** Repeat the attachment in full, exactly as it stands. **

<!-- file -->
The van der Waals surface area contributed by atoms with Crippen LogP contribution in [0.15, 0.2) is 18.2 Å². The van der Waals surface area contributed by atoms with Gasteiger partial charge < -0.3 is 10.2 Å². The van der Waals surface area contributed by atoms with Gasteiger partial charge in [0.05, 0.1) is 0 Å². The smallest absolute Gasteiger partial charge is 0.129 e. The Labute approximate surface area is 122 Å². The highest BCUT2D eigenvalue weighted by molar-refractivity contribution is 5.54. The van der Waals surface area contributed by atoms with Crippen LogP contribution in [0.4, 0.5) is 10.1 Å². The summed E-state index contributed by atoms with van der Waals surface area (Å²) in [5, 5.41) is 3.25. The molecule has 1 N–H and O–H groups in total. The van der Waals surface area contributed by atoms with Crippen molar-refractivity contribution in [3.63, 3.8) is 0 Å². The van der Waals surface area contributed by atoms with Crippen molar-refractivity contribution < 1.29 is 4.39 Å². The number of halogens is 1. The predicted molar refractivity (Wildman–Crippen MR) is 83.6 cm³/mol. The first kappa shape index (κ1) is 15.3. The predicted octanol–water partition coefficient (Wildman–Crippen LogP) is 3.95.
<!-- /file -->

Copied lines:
The van der Waals surface area contributed by atoms with Crippen LogP contribution in [0.15, 0.2) is 18.2 Å². The van der Waals surface area contributed by atoms with Gasteiger partial charge < -0.3 is 10.2 Å². The van der Waals surface area contributed by atoms with Gasteiger partial charge in [0.05, 0.1) is 0 Å². The smallest absolute Gasteiger partial charge is 0.129 e. The Labute approximate surface area is 122 Å². The highest BCUT2D eigenvalue weighted by molar-refractivity contribution is 5.54. The van der Waals surface area contributed by atoms with Crippen LogP contribution in [0.4, 0.5) is 10.1 Å². The summed E-state index contributed by atoms with van der Waals surface area (Å²) in [5, 5.41) is 3.25. The molecule has 1 N–H and O–H groups in total. The van der Waals surface area contributed by atoms with Crippen molar-refractivity contribution in [3.63, 3.8) is 0 Å². The van der Waals surface area contributed by atoms with Crippen molar-refractivity contribution < 1.29 is 4.39 Å². The number of halogens is 1. The predicted molar refractivity (Wildman–Crippen MR) is 83.6 cm³/mol. The first kappa shape index (κ1) is 15.3. The predicted octanol–water partition coefficient (Wildman–Crippen LogP) is 3.95.